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New Uber Sensor Tracks Driver Behavior

Uber made an announcement last Wednesday stating it has been recently testing new software that tracks and analyzes data from individual drivers in an attempt to increase safety for Massachusetts Uber users.  The technology tracks things like sudden acceleration, braking and whether drivers are holding their phones when they drive.  This is similar to data that is collected by trucking companies and fleet operators.  Some auto insurers also offer discounts to their customers who voluntarily install a data-collection device in their vehicle.  Uber announced that they will be requiring drivers in several cities to install this software.  The announcement comes amidst many conversations about if there should be stricter regulations on ride-hailing businesses, such as Uber.  Simultaneously, the San Francisco-based company is trying to manage its strained relationship with its drivers.  Uber drivers are independent contractors, not employees, and have often sued Uber over pay and working conditions.  Most recently, Uber adjusted the app to allow drivers more discretion to reject rides and to charge passengers who make them wait.

Uber says the new software is not specifically being used to penalize or reward drivers, though it does track behaviors that are often the reason drivers receive low ratings.  The information will be useful to drivers who do receive low ratings so that they may alter their driving to prevent additional complaints.  Repeated low ratings can result in drivers being suspended from the transportation company.  Because Uber already operates using an app, adding the new software is as simple as providing an update to users and drivers.  The new program implements the same gyroscope and motion sensors that allow smartphone users to play games on their devices.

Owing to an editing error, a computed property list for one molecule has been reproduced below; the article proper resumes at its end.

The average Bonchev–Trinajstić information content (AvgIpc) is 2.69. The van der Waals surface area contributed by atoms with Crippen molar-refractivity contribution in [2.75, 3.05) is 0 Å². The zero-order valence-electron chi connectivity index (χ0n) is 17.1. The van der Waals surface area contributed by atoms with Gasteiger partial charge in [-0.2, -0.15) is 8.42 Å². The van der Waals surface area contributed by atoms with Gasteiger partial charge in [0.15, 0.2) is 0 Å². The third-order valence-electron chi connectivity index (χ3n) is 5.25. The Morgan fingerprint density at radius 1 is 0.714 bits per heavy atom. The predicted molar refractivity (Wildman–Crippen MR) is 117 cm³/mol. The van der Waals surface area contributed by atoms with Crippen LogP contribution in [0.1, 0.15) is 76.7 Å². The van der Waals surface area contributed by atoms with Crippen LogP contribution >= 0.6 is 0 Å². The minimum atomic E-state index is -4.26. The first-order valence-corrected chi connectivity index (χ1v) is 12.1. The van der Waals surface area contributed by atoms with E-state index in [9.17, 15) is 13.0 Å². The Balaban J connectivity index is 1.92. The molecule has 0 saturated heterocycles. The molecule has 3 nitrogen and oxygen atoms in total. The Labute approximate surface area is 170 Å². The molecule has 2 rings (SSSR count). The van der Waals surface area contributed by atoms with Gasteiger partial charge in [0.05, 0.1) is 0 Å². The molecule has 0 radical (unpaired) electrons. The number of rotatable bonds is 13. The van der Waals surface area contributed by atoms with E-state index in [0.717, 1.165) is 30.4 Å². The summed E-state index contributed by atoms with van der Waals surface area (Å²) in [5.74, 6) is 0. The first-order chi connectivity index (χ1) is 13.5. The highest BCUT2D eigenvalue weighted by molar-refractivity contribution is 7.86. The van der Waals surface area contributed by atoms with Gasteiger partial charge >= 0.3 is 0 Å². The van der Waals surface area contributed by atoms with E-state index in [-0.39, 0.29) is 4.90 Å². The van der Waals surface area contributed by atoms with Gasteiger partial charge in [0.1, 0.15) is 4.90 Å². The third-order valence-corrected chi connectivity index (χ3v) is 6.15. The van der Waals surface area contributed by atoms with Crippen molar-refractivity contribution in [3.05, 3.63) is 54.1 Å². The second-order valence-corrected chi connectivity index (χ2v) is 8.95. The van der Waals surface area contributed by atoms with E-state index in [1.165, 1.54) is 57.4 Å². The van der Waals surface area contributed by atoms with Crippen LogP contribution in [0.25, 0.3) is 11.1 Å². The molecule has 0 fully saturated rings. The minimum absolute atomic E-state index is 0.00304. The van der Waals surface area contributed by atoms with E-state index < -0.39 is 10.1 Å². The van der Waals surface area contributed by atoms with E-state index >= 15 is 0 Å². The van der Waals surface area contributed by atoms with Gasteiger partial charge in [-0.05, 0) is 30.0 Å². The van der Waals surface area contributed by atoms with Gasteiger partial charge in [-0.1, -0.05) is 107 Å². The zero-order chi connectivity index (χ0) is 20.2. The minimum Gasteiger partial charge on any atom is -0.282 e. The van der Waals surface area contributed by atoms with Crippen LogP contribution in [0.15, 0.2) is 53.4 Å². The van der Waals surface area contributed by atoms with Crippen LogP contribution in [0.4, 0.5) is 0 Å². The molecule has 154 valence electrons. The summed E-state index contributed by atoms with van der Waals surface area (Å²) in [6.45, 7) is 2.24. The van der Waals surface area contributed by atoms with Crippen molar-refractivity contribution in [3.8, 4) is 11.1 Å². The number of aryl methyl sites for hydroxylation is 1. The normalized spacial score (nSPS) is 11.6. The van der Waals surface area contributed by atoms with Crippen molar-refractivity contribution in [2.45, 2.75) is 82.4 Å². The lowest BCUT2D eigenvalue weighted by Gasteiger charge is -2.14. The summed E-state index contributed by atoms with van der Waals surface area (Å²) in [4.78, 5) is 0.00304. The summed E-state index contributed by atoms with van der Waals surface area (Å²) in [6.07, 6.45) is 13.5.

This software will allow Uber to measure the car’s movement and also assess how quickly the driver accelerates or brakes.  A daily summary is then sent to drivers, noting how often they accelerated or decelerated too quickly.  Uber emphasizes that this is simply an automated process, meaning there is no human intervention if a driver is dangerously unpredictable on the road.  Instead, Uber tells users to access the “help” feature on the app.  In addition to this feature, there will be a sensor used to sense “phone movement.”  This program will be installed to detect if drivers are holding their phones while transporting passengers.  Uber plans to remind drivers that this behavior can be a distraction.  In the beginning stages of implementation, the company may also ask passengers if they saw their drivers holding a phone during the trip.  A third feature will immediately notify drivers if they are traveling excessively fast, specifically 15 mph above the speed limit.  Lastly, periodic reminders will be given to drivers about the importance of taking semi-frequent breaks. 

Uber plans on testing these new programs in several large cities, giving half of the drivers in each city the software.  The company will compare the behavior of the drivers who have the new safety software to those in the same cities who do not after two months and then reevaluate at that time.

 

Bailey, Brandon. “Uber Sensor Designed to Track Driver Behavior.” Claims Journal News. N.p., 30 June 2016. Web. 08 July 2016.

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